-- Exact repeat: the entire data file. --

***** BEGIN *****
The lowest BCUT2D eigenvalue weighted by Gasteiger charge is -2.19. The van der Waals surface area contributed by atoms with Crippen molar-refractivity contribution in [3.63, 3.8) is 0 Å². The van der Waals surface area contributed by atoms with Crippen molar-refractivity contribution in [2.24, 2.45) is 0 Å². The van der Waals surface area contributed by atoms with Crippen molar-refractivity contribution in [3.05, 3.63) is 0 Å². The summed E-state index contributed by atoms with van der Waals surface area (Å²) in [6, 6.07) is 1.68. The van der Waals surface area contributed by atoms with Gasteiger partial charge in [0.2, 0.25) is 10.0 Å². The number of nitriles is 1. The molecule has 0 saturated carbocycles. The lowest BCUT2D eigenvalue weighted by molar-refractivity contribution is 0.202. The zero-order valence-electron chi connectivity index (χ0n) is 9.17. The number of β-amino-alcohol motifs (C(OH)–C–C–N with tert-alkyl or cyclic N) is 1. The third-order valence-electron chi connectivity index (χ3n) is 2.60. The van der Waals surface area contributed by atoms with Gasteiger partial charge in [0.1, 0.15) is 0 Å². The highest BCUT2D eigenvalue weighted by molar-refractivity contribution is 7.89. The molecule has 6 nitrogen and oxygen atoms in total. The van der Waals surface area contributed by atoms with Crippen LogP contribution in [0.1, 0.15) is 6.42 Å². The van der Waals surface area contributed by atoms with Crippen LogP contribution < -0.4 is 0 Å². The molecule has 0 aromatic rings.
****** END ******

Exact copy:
The lowest BCUT2D eigenvalue weighted by Gasteiger charge is -2.19. The van der Waals surface area contributed by atoms with Crippen molar-refractivity contribution in [3.63, 3.8) is 0 Å². The van der Waals surface area contributed by atoms with Crippen molar-refractivity contribution in [2.24, 2.45) is 0 Å². The van der Waals surface area contributed by atoms with Crippen molar-refractivity contribution in [3.05, 3.63) is 0 Å². The summed E-state index contributed by atoms with van der Waals surface area (Å²) in [6, 6.07) is 1.68. The van der Waals surface area contributed by atoms with Gasteiger partial charge in [0.2, 0.25) is 10.0 Å². The number of nitriles is 1. The molecule has 0 saturated carbocycles. The lowest BCUT2D eigenvalue weighted by molar-refractivity contribution is 0.202. The zero-order valence-electron chi connectivity index (χ0n) is 9.17. The number of β-amino-alcohol motifs (C(OH)–C–C–N with tert-alkyl or cyclic N) is 1. The third-order valence-electron chi connectivity index (χ3n) is 2.60. The van der Waals surface area contributed by atoms with Gasteiger partial charge in [0.1, 0.15) is 0 Å². The highest BCUT2D eigenvalue weighted by molar-refractivity contribution is 7.89. The molecule has 6 nitrogen and oxygen atoms in total. The van der Waals surface area contributed by atoms with Crippen LogP contribution in [0.1, 0.15) is 6.42 Å². The van der Waals surface area contributed by atoms with Crippen LogP contribution < -0.4 is 0 Å². The molecule has 0 aromatic rings.